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Influence of increased isoprene emissions on regional ozone modeling

Published Web Location Commons 'BY' version 4.0 license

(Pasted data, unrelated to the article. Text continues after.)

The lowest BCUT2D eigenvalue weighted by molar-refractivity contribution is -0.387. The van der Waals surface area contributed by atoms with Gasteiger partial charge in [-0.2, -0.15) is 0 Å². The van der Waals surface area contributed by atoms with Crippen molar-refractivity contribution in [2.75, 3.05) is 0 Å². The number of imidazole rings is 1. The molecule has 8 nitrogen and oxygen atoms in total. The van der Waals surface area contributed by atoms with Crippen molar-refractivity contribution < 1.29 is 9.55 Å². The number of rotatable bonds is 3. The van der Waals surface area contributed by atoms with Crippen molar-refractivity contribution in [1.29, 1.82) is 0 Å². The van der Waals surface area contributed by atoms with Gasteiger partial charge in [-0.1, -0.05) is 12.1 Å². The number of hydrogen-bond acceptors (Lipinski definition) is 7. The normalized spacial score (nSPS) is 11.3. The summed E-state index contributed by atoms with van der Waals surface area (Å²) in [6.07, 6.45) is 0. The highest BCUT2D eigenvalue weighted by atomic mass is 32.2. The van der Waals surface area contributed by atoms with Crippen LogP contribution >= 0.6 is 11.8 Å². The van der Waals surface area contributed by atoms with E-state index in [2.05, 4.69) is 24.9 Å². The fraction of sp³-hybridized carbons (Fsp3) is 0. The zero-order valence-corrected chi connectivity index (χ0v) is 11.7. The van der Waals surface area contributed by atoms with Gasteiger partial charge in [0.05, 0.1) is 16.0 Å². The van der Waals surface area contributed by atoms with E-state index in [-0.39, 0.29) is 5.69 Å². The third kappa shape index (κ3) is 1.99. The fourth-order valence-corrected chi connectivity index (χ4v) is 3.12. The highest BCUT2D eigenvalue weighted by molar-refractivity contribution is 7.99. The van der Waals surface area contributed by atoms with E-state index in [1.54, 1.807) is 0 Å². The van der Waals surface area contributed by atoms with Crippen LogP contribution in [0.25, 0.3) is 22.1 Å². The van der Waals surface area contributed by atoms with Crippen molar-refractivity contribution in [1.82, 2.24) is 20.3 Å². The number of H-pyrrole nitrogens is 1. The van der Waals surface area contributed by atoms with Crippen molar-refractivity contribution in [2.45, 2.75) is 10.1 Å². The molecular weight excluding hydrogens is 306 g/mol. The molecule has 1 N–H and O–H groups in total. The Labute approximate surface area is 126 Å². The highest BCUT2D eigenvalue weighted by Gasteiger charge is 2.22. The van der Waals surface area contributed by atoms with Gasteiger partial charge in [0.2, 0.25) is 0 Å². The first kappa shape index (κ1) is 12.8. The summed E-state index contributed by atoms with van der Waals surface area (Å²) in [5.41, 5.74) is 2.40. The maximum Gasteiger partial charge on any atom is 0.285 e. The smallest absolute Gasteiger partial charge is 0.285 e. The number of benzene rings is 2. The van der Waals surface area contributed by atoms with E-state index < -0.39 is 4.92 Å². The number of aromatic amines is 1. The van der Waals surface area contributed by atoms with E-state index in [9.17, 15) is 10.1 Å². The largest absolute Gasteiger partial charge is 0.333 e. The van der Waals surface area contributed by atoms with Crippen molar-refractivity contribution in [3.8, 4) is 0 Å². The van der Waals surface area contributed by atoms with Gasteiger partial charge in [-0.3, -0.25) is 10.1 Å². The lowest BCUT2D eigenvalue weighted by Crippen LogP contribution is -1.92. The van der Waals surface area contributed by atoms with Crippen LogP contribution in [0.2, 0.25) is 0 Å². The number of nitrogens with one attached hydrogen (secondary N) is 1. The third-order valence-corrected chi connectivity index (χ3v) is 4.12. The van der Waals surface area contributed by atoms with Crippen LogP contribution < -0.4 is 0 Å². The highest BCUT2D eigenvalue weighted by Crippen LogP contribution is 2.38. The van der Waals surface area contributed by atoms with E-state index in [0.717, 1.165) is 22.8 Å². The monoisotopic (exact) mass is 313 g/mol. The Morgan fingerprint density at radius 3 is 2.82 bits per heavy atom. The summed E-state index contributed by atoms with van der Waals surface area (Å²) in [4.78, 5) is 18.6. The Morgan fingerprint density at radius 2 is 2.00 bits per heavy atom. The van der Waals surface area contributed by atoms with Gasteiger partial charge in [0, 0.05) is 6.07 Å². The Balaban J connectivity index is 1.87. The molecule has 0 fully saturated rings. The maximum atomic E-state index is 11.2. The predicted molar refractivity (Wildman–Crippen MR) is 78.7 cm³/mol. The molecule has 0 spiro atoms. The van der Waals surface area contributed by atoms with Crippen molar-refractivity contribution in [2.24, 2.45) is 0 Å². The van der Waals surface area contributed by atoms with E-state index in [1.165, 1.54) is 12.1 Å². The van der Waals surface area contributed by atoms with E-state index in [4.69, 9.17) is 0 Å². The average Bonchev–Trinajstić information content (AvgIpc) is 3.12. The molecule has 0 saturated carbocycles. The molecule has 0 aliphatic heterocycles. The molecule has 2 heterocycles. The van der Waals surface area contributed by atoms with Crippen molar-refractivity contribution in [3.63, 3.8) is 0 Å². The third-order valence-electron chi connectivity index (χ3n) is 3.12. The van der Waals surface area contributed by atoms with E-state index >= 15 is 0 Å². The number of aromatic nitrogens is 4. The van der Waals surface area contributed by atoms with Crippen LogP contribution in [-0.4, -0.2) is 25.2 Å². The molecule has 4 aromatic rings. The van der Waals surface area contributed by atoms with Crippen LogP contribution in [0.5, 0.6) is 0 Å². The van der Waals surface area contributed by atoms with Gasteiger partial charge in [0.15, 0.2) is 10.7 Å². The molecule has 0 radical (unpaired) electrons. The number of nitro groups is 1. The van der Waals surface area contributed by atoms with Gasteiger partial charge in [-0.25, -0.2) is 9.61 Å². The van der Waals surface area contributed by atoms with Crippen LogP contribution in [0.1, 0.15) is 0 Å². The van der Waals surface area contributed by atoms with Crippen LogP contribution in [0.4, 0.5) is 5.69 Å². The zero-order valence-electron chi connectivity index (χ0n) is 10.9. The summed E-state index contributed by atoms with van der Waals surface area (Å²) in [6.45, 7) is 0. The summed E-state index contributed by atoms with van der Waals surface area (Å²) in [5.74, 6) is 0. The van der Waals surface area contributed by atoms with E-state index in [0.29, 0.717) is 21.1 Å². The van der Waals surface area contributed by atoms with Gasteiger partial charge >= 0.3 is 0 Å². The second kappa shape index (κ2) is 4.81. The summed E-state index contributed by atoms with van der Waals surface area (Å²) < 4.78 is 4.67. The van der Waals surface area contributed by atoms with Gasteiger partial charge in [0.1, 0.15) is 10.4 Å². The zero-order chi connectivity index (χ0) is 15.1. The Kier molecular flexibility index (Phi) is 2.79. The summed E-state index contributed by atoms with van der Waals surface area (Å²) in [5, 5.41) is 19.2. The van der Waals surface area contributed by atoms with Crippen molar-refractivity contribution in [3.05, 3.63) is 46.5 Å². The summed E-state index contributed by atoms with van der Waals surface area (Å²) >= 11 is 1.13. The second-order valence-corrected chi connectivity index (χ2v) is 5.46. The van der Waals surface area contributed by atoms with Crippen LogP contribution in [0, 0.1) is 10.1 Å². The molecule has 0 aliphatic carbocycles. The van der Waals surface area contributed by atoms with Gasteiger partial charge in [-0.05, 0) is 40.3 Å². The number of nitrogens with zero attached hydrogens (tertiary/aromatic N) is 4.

The role of biogenic hydrocarbons on ozone modeling has been a controversial issue since the 1970s. In recent years, changes in biogenic emission algorithms have resulted in large increases in estimated isoprene emissions. This paper describes a recent algorithm, the second generation of the Biogenic Emissions Inventory System (BEIS2). A sensitivity analysis is performed with the Regional Acid Deposition Model (RADM) to examine how increased isoprene emissions generated with BEIS2 can influence the modeling of elevated ozone concentrations and the response of ozone to changes to volatile organic compound (VOC) and nitrogen oxide (NOx) emissions across much of eastern North America. Increased isoprene emissions are found to produce a predicted shift in elevated ozone concentrations from VOC sensitivity to NOx sensitivity over many areas of eastern North America. Isoprene concentrations measured near Scotia, Pennsylvania, during the summer of 1988 are compared with RADM estimates of isoprene and provide support for the veracity of the higher isoprene emissions in BEIS2, which are about a factor of 5 higher than BEIS1 during warm, sunny conditions. Copyright 1998 by the American Geophysical Union.

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